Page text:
Dermatologic problems in puppies   Dermatologic problems in puppies  PDF  (240 KB)


In small animal practice we face young dogs and cats of all breeds. Quite often even very young animals suffer from severe skin diseases. Because the animals are so young, the informations given by their history is limited. Often these diseases are zoonoses, but in those cases we normally get a hint from the history. Sometimes those diseases are congenital genetic defects, but in many cases “only” skin diseases are diagnosed, with a predisposition for young animals.

Congenital dermatoses are abnormalities of the skin that are present (at least to some degree) at birth. The etiology is not always known, but most of this group of diseases are due to genetic defects that arise spontaneously. Hereditary developmental defects are not present at birth but manifest later in life. 

 Canine Ichthyosis

Canine Ichthyosis is characterized by the accumulation of large scales all over the body surface including paws with footpads. This is caused by an excessive hyperkeratosis. The disease is present at birth and becomes progressively more severe. The footpads develop masses of hard keratin. Affected dogs become progressively alopecic and may become pruritic. The renewal time of the epidermal cells is extremely shortened. A autosomal recessive mode of inheritance is likely.
Most animals are euthanized, as the clinical management is very difficult and most owners are not able/willing to deal with the necessary intensity of topical treatment. 

 Hereditary Alopecia and Hypotrichosis

Alopecia is the absence of hair in sites where it normally should be, and hypotrichosis is less hair than normal. The classification of hereditary alopecias is controversial, but many different syndromes can be included. A hereditary defect and a desired congenital alopecic phenotype need to be separated, e.g. the Chinese Crested dog or the Mexican Hairless dog.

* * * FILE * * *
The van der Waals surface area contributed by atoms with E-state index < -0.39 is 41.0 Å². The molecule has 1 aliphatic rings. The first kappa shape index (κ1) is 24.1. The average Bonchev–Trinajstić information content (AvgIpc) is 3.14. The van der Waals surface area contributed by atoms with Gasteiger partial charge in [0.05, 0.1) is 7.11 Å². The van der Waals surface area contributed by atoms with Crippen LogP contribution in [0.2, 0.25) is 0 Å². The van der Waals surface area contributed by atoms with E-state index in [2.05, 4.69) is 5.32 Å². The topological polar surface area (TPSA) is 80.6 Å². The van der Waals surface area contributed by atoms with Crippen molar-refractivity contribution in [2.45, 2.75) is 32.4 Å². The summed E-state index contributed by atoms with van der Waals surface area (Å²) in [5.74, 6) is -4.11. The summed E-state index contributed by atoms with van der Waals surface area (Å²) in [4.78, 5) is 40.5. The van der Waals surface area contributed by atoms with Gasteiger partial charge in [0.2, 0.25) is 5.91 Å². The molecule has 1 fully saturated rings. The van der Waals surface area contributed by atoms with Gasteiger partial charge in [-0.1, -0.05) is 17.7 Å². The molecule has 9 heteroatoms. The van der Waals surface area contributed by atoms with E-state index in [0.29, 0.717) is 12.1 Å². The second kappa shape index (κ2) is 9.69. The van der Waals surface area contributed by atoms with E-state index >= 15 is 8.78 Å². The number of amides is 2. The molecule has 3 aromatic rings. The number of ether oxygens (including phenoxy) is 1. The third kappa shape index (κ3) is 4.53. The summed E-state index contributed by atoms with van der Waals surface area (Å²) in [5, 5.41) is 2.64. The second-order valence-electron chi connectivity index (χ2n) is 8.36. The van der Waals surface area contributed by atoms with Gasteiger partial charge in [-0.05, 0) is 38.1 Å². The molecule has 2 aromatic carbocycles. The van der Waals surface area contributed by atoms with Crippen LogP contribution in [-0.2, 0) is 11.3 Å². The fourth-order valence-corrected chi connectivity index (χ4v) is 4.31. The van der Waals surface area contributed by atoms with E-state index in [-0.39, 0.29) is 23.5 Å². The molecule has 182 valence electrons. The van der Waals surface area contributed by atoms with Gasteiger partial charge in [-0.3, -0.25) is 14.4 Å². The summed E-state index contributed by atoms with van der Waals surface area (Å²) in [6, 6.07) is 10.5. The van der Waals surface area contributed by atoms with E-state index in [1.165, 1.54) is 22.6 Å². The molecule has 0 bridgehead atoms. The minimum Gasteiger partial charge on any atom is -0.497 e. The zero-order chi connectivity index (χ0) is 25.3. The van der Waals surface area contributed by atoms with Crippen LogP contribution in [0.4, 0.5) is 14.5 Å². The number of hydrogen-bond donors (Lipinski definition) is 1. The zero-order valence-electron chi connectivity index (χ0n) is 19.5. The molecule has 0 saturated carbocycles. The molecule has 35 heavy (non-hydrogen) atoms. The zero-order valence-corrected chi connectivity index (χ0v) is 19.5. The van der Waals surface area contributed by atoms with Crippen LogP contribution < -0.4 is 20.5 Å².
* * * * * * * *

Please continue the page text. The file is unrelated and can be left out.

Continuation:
Cutaneous Asthenia

The Ehlers-Danlos-like syndrome is also called Dermatosporaxis or rubber puppy syndrome. It results from structural defects in collagen. The disease has been described in many dog breeds and also in cats. It is heritable and has been shown to be a dominant autosomal trait.

The Ehlers-Danlos-like syndromes have varying degrees of severity and may not be noticed for several months in mildly affected animals. The skin is hyperextensible and exhibits increasing laxity. Even more important, the skin is very fragile, and affected animals suffer from repeated lacerations and show extensive scarring. Different subtypes as described in human medicine are likely. The clinical diagnosis is confirmed by histology or by electron microscopy if necessary.



This is a swelling of extremities due to the abnormal accumulation of interstitial tissue fluid. The primary lymphedema is due to developmental abnormalities. It is characterized by soft, non painful edema of one or more extremities. Generally the disorder is recognized by the breeder between birth and 12 weeks of age.


 Pituitary Dwarfism

Since canine pituitary dwarfism was first described in Germany in the early 1940s, it was reported not only in German shepherds, but in many breeds. The disease is transmitted as an autosomal recessive trait. The clinical signs are caused by deficiencies of growth hormone and sometimes other adenohypophyseal hormones. The dogs are dwarfs, the mentality is altered (fear, aggression), eruption of permanent teeth is delayed and the immune response is suppressed. The puppy coat is retained and the dogs become alopecic and hyperpigmented. Affected puppies are usually miniatures of their unaffected littermates.

Black hair follicular dysplasia

This is an abnormality seen in black and white, tri-coloured or brown/ blue and white spotted dogs. Hair loss of the black areas starts soon after birth and progresses to baldness. This hair follicle dysplasia is similar to colour mutant alopecia, macromelanosomes can be found in trichogramm and by means of histology. Apart from intra- and perifollicular “pigment- clumping” there are morphologic anomalities of the hair follicles and growing hair shafts. 


Is a hereditary skin and muscle disease of young dogs. In Collies the syndrome is inherited as an autosomal dominant trait, which is also true for the Shetland Sheedog most likely. Muscle involvement develops after cutaneous lesions in most puppies, and correlates to some extent with the severity of the dermatitis. Skin lesions usually develop between 7 weeks and 6 months of age. They may resolve spontaneously at maturity or progress. Initial symptoms are an erythematous dermatitis with vesicle formation and hair loss, which develops on the bridge of the nose, around the mouth, on the ear tips, on the tail tip, and on trauma- prone parts of the extremities.